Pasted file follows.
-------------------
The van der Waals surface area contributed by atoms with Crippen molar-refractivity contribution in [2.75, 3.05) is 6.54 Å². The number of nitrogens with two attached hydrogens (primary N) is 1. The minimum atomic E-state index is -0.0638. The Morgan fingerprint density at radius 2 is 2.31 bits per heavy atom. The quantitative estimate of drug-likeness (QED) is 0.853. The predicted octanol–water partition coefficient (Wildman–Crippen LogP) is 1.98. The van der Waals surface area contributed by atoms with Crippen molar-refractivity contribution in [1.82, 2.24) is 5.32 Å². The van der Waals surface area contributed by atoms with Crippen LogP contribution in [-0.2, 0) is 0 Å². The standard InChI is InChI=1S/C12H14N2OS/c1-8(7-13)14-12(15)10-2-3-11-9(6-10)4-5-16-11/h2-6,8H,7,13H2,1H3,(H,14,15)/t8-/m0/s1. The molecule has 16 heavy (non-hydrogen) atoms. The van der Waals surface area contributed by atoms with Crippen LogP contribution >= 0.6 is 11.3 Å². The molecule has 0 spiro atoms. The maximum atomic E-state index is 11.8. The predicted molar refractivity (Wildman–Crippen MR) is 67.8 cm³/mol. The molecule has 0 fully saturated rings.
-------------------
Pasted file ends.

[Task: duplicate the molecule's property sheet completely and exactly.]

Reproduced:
The van der Waals surface area contributed by atoms with Crippen molar-refractivity contribution in [2.75, 3.05) is 6.54 Å². The number of nitrogens with two attached hydrogens (primary N) is 1. The minimum atomic E-state index is -0.0638. The Morgan fingerprint density at radius 2 is 2.31 bits per heavy atom. The quantitative estimate of drug-likeness (QED) is 0.853. The predicted octanol–water partition coefficient (Wildman–Crippen LogP) is 1.98. The van der Waals surface area contributed by atoms with Crippen molar-refractivity contribution in [1.82, 2.24) is 5.32 Å². The van der Waals surface area contributed by atoms with Crippen LogP contribution in [-0.2, 0) is 0 Å². The standard InChI is InChI=1S/C12H14N2OS/c1-8(7-13)14-12(15)10-2-3-11-9(6-10)4-5-16-11/h2-6,8H,7,13H2,1H3,(H,14,15)/t8-/m0/s1. The molecule has 16 heavy (non-hydrogen) atoms. The van der Waals surface area contributed by atoms with Crippen LogP contribution >= 0.6 is 11.3 Å². The molecule has 0 spiro atoms. The maximum atomic E-state index is 11.8. The predicted molar refractivity (Wildman–Crippen MR) is 67.8 cm³/mol. The molecule has 0 fully saturated rings.